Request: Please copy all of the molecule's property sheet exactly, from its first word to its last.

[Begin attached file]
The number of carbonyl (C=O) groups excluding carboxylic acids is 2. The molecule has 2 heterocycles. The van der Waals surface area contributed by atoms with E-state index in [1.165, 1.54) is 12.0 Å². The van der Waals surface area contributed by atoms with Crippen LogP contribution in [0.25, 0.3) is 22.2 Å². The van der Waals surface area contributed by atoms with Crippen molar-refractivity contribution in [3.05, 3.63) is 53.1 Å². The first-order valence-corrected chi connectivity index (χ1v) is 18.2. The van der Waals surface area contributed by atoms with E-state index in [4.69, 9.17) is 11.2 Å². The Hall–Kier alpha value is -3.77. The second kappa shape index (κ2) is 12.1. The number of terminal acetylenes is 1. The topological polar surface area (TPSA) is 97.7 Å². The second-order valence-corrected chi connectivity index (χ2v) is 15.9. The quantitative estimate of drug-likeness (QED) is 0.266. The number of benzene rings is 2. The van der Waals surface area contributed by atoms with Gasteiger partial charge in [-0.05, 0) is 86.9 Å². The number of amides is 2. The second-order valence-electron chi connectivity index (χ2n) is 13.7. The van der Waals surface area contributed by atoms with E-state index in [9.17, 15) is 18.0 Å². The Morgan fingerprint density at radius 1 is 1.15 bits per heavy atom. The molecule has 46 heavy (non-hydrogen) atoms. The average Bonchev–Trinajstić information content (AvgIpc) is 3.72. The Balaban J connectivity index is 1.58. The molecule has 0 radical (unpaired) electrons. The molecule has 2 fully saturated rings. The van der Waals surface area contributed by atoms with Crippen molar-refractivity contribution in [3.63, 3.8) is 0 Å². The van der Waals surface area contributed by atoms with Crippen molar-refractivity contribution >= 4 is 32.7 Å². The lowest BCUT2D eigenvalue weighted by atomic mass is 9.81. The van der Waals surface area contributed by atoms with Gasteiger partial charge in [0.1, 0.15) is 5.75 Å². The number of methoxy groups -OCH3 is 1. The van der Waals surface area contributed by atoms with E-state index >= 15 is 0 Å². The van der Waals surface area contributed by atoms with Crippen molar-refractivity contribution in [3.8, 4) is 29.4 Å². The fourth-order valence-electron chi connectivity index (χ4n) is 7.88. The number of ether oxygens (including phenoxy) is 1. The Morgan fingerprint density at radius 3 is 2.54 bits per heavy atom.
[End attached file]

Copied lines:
The number of carbonyl (C=O) groups excluding carboxylic acids is 2. The molecule has 2 heterocycles. The van der Waals surface area contributed by atoms with E-state index in [1.165, 1.54) is 12.0 Å². The van der Waals surface area contributed by atoms with Crippen LogP contribution in [0.25, 0.3) is 22.2 Å². The van der Waals surface area contributed by atoms with Crippen molar-refractivity contribution in [3.05, 3.63) is 53.1 Å². The first-order valence-corrected chi connectivity index (χ1v) is 18.2. The van der Waals surface area contributed by atoms with E-state index in [4.69, 9.17) is 11.2 Å². The Hall–Kier alpha value is -3.77. The second kappa shape index (κ2) is 12.1. The number of terminal acetylenes is 1. The topological polar surface area (TPSA) is 97.7 Å². The second-order valence-corrected chi connectivity index (χ2v) is 15.9. The quantitative estimate of drug-likeness (QED) is 0.266. The number of benzene rings is 2. The van der Waals surface area contributed by atoms with Gasteiger partial charge in [-0.05, 0) is 86.9 Å². The number of amides is 2. The second-order valence-electron chi connectivity index (χ2n) is 13.7. The van der Waals surface area contributed by atoms with E-state index in [9.17, 15) is 18.0 Å². The Morgan fingerprint density at radius 1 is 1.15 bits per heavy atom. The molecule has 46 heavy (non-hydrogen) atoms. The average Bonchev–Trinajstić information content (AvgIpc) is 3.72. The Balaban J connectivity index is 1.58. The molecule has 0 radical (unpaired) electrons. The molecule has 2 fully saturated rings. The van der Waals surface area contributed by atoms with Crippen molar-refractivity contribution in [3.63, 3.8) is 0 Å². The van der Waals surface area contributed by atoms with Crippen molar-refractivity contribution >= 4 is 32.7 Å². The lowest BCUT2D eigenvalue weighted by atomic mass is 9.81. The van der Waals surface area contributed by atoms with Gasteiger partial charge in [0.1, 0.15) is 5.75 Å². The number of methoxy groups -OCH3 is 1. The van der Waals surface area contributed by atoms with E-state index >= 15 is 0 Å². The van der Waals surface area contributed by atoms with Crippen molar-refractivity contribution in [3.8, 4) is 29.4 Å². The fourth-order valence-electron chi connectivity index (χ4n) is 7.88. The number of ether oxygens (including phenoxy) is 1. The Morgan fingerprint density at radius 3 is 2.54 bits per heavy atom.